The views of individual contributors do not necessarily represent those of the Strategic Culture Foundation.
Tibet: stumbling block in U.S. – China relations

Tensions between Washington and Beijing are becoming the main intrigue of the global politics, going far beyond the Asia-Pacific region. Many experts see the so-called Arab revolutions, as well as the declared independence of South Sudan as the result of Washington`s intention to oust Beijing from oil and gas fields and routes in the Middle East. Debates have recently heated up between China and some of its neighbors over the Spratly and Paracel Islands, a group of islands located in the South China Sea. The U.S navy sent its aircraft carrier George Washington to the area, also visited by a Vietnamese delegation. And the fact that Pakistan gave Chinese military engineers access to the downed U.S. helicopter that was left behind when American special forces killed Osama bin Laden, proves that competition between Washington and Beijing in South Asia is gaining pace. This is a highly volatile region, with numerous territorial and ethnic conflicts. Besides, the countries of the region possess nukes.

Some experts believe that American diplomats have been applying in China the same 'tools' they had once used in the Soviet Union – selective cooperation and persistent deterrence. After Beijing wisely refused to accept an initiative by American political scientist Zbigniew Brzezinski to create G2- an alliance between the U.S. and China, it is clear now that Washington will focus on 'deterrence'. Methods once used in the Soviet Union and now discussed in relation to China speak for themselves.

Ethnic conflicts tend to be heated up in China each time there is a lack of understanding between Washington and Beijing. Stability on the Chinese borders have been under jeopardy in recent months. The US media have not left unnoticed a series of clashes which took place in Chinese northern autonomous region of Inner Mongolia. Tension remains in the country`s western Xinjiang Uyghur region, mostly inhabited by Muslims.

But major differences still have to do with Tibet. In March 2008, when the region marked the anniversary of the 1959 uprising, just a few months before the Beijing Olympics, some areas of the so-called 'Great Tibet' were hit by mass riots, giving the rise to humanitarian rhetoric abroad. The Tibet issue is extremely popular in the West – but usually in the form of propaganda of Buddhism or biased and politicized research. Western researchers do not conceal their sympathy for Tibetans. Coupled with frequent references to the international law, this becomes a serious weapon in struggle for the rights of Tibetans in China.

Indeed, some difficulties result from Tibet`s integration into Chinese economy. However, there is evidence that efforts have been taken to preserve the unique Tibetan culture. But this hardly matters to those willing to stir up tensions in Tibet and turn it into a new volatile Chinese region. Some experts had earlier predicted that the Tibetan diasporas might develop a radical attitude to the situation. And this appears to be true. In early August aHarvard-trained legal scholar Lobsang Sangay was sworn in as new head of the Tibetan government-in-exile. The Dalai Lama said he would remain the spiritual leader for Tibetan Buddhists.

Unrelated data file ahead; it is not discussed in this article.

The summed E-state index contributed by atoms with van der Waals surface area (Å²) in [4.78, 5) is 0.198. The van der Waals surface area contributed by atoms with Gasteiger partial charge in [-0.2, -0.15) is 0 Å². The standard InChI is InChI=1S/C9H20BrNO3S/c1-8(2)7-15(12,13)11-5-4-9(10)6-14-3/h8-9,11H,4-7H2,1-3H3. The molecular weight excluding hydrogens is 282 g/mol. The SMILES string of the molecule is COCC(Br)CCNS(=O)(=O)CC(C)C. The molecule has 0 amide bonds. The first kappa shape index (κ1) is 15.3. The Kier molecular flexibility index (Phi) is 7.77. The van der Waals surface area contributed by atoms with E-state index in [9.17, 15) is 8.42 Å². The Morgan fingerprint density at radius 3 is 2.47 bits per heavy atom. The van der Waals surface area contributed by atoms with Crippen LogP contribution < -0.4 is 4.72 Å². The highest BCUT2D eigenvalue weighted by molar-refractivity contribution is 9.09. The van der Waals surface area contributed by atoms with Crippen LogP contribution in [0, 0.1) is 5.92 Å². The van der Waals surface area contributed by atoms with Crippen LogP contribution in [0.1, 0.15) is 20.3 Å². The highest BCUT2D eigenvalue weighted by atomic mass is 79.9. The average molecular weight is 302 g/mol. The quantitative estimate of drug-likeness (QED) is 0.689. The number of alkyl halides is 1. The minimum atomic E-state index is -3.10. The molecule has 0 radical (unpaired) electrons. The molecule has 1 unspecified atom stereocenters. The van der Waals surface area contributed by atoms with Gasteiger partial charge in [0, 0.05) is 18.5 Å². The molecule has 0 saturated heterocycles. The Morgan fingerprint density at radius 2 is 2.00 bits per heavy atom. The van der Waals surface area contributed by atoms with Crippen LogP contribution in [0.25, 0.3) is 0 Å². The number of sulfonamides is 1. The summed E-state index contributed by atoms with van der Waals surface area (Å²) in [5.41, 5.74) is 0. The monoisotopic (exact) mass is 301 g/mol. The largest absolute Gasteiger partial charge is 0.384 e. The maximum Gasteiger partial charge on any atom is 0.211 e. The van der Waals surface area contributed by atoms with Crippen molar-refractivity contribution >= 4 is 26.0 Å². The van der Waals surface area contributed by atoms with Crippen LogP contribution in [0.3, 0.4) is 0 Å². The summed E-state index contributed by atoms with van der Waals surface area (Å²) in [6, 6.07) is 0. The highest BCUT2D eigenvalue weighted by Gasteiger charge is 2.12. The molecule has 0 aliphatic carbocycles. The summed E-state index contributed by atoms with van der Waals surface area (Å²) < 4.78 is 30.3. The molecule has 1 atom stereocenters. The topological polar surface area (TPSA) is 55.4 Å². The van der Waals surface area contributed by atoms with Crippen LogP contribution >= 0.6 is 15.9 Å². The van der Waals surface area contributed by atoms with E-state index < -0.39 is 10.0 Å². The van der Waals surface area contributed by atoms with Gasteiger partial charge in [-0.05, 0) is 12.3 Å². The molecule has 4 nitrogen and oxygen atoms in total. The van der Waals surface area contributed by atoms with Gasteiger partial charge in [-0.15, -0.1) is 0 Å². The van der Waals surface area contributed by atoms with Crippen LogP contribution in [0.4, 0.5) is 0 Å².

The separation of church and state in Tibet may be viewed as a new, probably a tougher political attitude towards China. Mr. Sangay promised to reunite the Tibetan nation. Speaking during his inauguration, Sangay described Tibet as ‘occupied’ and talked about a ‘lont-term solution for the Tibet issue’, asking for help from the U.S., Europe and other ‘friends of Tibetans’. Mr. Sangay believes that ‘millions of Asian people are intersted in having Tibetans responsible for preserving the nature of the region’. The new political leader of Tibet also asked the government of India to consider Tibet as one of key issues in India-China relations. This may result in new tensions between Delhi and Beijing, with India`s enemy Islamabad supporting the Chinese ally. Thus, Tibet may stop being just a domestic issue and stir violence in South and South-Eastern Asia.

Apparently, the issues of Inner Mongolia, XinjiangUyghur and Tibet will be used against China regardless of how the events in these regions unfold. Geopolitics and attempts to weaken China`s growing influence in the region- this is what really stands behind this rhetoric about people being ‘oppressed’ by Beijing (despite the fact that they occupy almost half of the Chinese territory).

Chinais likely to adjust its model of autonomy to these changes, while the West can hardly offer Chinese and Tibetans anything new except chaos and bloody interethnic clashes similar to those taking place in Latin America, Africa and the Middle East.